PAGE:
Q: Are there any time capsules buried in Westchester?
—Denise Ackerman, White Plains
Yorktown’s time capsule will be opened July 4, 2076
A: Yes. In White Plains, there are at least three time capsules underground, all buried by school students—one at White Plains Middle School, buried in 1983, which won’t be opened until 2283; one at Post Road School, in 1989, to be opened in 2014; and one at George Washington School in 2003 to be opened in 2053. Yonkers students sent gifts to the students of 2100 in 2000. But why should kids have all the fun? Scarsdale has a time capsule next to Village Hall, buried in 1988, to be opened in 2088. Cortlandt buried one in 2010 in honor of the 400th anniversary of Henry Hudson’s trip, and that will be opened on the 500th anniversary of said voyage. Yorktown plunked one in the ground at Railroad Park in 1976 to be opened July 4, 2076; and, in 2004, Rye sent a letter from the Mayor to the city’s citizens of 2104 by burying it with some other goodies near the Baronio Memorial Herb Garden. Now, someone write this all down or we’ll end up like the folks in Mahopac who, two years ago, found a time capsule that no one remembers burying.
Q: Why does the Tappan Zee Bridge cross at such a broad portion of the Hudson River? Is there some reason they didn’t build it where it would be a lot cheaper to construct, or is this government bureaucracy at its finest?
—S. Lotte, Chappaqua
The Tappan Zee Bridge spans the Hudson in a wide spot because of bureaucratic wrangling
A: Oh, 1950—a time of building, of infrastructure, of expansion. A time when the NY/NJ Port Authority asserted that “the three existing Hudson crossings, the Holland and Lincoln tunnels, and the George Washington Bridge, were operating at near capacity and would be overtaxed within two years,” the New York Times reported back then. Good thing we’ve nipped that problem in the bud. Oh wait—we haven’t. What we have done is build one additional bridge and put it at one of the longest spans across the river. Why?
Because one too many agencies wanted to solve the problem.
While the Port Authority, which had control of the river from New York City to Piermont, wanted to put a new bridge where the river wasn’t so wide—they proposed just south of Dobbs Ferry—it couldn’t. The NYS Thruway Authority concurrently had its own plans to extend its road across the Hudson into Westchester and, given that the port agency hoped to connect its bridge with the New Jersey Turnpike, didn’t see both of the competing projects surviving. As a result, Governor Dewey—a fan of the Thruway Authority he helped create—promptly shut down the PA’s request to study the feasibility of their span.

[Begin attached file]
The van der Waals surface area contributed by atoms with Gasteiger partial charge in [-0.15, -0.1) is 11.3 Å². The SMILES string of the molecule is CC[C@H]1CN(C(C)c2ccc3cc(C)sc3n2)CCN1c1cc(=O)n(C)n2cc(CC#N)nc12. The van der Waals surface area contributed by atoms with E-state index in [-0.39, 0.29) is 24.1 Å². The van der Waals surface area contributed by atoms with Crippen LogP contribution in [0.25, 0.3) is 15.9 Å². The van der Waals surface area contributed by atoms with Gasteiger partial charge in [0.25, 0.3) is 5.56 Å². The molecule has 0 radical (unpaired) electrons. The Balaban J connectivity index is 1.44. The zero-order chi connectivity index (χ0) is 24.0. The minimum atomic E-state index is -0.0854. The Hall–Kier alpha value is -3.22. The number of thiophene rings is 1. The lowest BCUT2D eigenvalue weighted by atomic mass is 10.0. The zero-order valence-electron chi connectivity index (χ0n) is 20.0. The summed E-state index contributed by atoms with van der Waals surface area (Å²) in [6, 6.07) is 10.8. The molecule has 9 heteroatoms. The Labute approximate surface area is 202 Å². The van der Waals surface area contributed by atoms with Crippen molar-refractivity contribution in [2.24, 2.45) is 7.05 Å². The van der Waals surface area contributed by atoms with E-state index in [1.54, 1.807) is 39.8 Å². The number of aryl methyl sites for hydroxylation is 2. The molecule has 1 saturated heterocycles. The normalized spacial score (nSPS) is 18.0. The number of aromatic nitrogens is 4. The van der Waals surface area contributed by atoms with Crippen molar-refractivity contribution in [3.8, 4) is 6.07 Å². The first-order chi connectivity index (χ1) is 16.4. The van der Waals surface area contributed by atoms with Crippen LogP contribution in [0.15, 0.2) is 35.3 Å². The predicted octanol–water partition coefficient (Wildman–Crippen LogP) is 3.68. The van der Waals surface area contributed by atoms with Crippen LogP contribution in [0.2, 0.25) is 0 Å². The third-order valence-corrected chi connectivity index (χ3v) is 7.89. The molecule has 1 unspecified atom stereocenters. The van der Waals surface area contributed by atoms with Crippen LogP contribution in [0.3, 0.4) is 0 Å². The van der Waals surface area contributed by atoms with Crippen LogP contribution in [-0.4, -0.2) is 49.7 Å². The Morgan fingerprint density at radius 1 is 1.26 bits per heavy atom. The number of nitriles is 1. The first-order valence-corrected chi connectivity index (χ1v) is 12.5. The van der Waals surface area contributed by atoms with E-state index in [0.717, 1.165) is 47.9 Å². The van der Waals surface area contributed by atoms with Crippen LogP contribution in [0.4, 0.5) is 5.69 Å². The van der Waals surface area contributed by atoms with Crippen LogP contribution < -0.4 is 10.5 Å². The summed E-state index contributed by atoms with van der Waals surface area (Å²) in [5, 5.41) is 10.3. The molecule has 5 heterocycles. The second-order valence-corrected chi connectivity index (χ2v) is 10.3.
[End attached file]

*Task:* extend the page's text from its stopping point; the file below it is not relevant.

The PA, in turn, refused to relinquish jurisdiction over the Dobbs Ferry space (citing its promise to bondholders that no other group would be allowed to build within its territory), forcing the Thruway to construct their “winning” bridge farther north at Tarrytown. So, infighting, bureaucracy, and the force of then-Governor Dewey—led to what we have now: a really, really, long bridge that’s overburdened.
Q: Why is it that in certain towns the PO Box is in a different town than the street address? For example, the Westchester County Airport is in Harrison, but the physical address says White Plains. Many other towns, like Eastchester, Greenburgh, and New Rochelle, have large areas with Scarsdale POs when they are clearly not in Scarsdale. In fact, the Scarsdale PD and FD would never respond to an alarm in those towns. These are just examples, as this happens a lot in other areas in Westchester.
—Mike Levine, Harrison
A: True, Mike. We generally call the post office for our fire and police emergencies. Nevertheless, the answer to your query is interesting.
ZIP (“Zone Improvement Plan”) codes are just that—codes, in which different parts signal different things. The first three numbers tell the Postal Service the area of the country to bring your letter to be sorted. All Westchester ZIP codes start with a 105 through 109 and all go to the Sectional Center Facility in White Plains for sorting. The last two digits tell the Postal Service what actual post office to take your mail. So, for example, in ZIP code 10601 the “106” gets a letter to Westchester and the “01” gets it to a specific post office in White Plains.
Here’s where it gets tricky. Each post office is designed to serve a certain number of people. But population changes. So, let’s say a post office was originally built to serve 10,000 people, all in town A, but then neighboring town B goes and opens a Whole Foods and a bunch of foodies move there. To remain efficient, the post office in town A may have to start serving some people on the border of town B who are close to the post office. But here’s the problem: Post offices assign a place name to each ZIP Code. So, in our little example, a resident of town B who has a ZIP Code with the town A post office will now have town A in his mailing address.
So that’s why New Ro folks may have a Scarsdale mailing address—they’re in a Scarsdale ZIP code. The federal government is aware that this system isn’t perfect and has created a system to file a “municipal identity request” for a change in the place name assigned to your address. But this can require each resident to change all his/her subscriptions, pick up packages at a new post office, etc., and isn’t often granted. So just deal.